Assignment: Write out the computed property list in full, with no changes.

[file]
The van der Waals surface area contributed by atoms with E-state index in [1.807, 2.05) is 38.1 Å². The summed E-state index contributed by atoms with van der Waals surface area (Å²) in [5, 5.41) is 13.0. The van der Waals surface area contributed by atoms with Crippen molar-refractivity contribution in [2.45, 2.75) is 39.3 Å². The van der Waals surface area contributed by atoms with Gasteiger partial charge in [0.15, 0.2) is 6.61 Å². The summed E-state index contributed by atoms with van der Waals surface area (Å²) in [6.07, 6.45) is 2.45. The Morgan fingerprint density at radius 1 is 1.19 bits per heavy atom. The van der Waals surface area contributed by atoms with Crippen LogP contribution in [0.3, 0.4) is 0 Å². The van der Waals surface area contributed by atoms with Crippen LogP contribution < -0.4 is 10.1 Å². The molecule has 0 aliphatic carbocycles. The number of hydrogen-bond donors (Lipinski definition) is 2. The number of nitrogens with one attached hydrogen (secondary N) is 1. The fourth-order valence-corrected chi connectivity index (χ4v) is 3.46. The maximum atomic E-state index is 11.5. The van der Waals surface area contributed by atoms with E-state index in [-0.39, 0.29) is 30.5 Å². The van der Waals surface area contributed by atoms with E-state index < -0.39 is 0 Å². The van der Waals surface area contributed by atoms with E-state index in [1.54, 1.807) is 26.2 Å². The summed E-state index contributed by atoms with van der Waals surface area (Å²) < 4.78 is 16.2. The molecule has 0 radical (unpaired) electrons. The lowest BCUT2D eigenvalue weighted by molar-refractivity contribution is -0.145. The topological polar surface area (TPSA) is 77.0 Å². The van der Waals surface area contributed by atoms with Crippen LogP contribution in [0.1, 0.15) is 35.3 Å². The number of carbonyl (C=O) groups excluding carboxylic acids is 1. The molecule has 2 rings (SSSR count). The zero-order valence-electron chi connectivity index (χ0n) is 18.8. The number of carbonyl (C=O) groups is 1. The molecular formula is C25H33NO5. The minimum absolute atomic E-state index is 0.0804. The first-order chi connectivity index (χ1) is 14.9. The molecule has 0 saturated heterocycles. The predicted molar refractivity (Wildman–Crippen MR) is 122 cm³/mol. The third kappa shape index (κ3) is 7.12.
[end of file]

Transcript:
The van der Waals surface area contributed by atoms with E-state index in [1.807, 2.05) is 38.1 Å². The summed E-state index contributed by atoms with van der Waals surface area (Å²) in [5, 5.41) is 13.0. The van der Waals surface area contributed by atoms with Crippen molar-refractivity contribution in [2.45, 2.75) is 39.3 Å². The van der Waals surface area contributed by atoms with Gasteiger partial charge in [0.15, 0.2) is 6.61 Å². The summed E-state index contributed by atoms with van der Waals surface area (Å²) in [6.07, 6.45) is 2.45. The Morgan fingerprint density at radius 1 is 1.19 bits per heavy atom. The van der Waals surface area contributed by atoms with Crippen LogP contribution in [0.3, 0.4) is 0 Å². The van der Waals surface area contributed by atoms with Crippen LogP contribution < -0.4 is 10.1 Å². The molecule has 0 aliphatic carbocycles. The number of hydrogen-bond donors (Lipinski definition) is 2. The number of nitrogens with one attached hydrogen (secondary N) is 1. The fourth-order valence-corrected chi connectivity index (χ4v) is 3.46. The maximum atomic E-state index is 11.5. The van der Waals surface area contributed by atoms with E-state index in [-0.39, 0.29) is 30.5 Å². The van der Waals surface area contributed by atoms with E-state index < -0.39 is 0 Å². The van der Waals surface area contributed by atoms with E-state index in [1.54, 1.807) is 26.2 Å². The summed E-state index contributed by atoms with van der Waals surface area (Å²) < 4.78 is 16.2. The molecule has 0 radical (unpaired) electrons. The lowest BCUT2D eigenvalue weighted by molar-refractivity contribution is -0.145. The topological polar surface area (TPSA) is 77.0 Å². The van der Waals surface area contributed by atoms with Crippen LogP contribution in [0.1, 0.15) is 35.3 Å². The number of carbonyl (C=O) groups excluding carboxylic acids is 1. The molecule has 2 rings (SSSR count). The zero-order valence-electron chi connectivity index (χ0n) is 18.8. The number of carbonyl (C=O) groups is 1. The molecular formula is C25H33NO5. The minimum absolute atomic E-state index is 0.0804. The first-order chi connectivity index (χ1) is 14.9. The molecule has 0 saturated heterocycles. The predicted molar refractivity (Wildman–Crippen MR) is 122 cm³/mol. The third kappa shape index (κ3) is 7.12.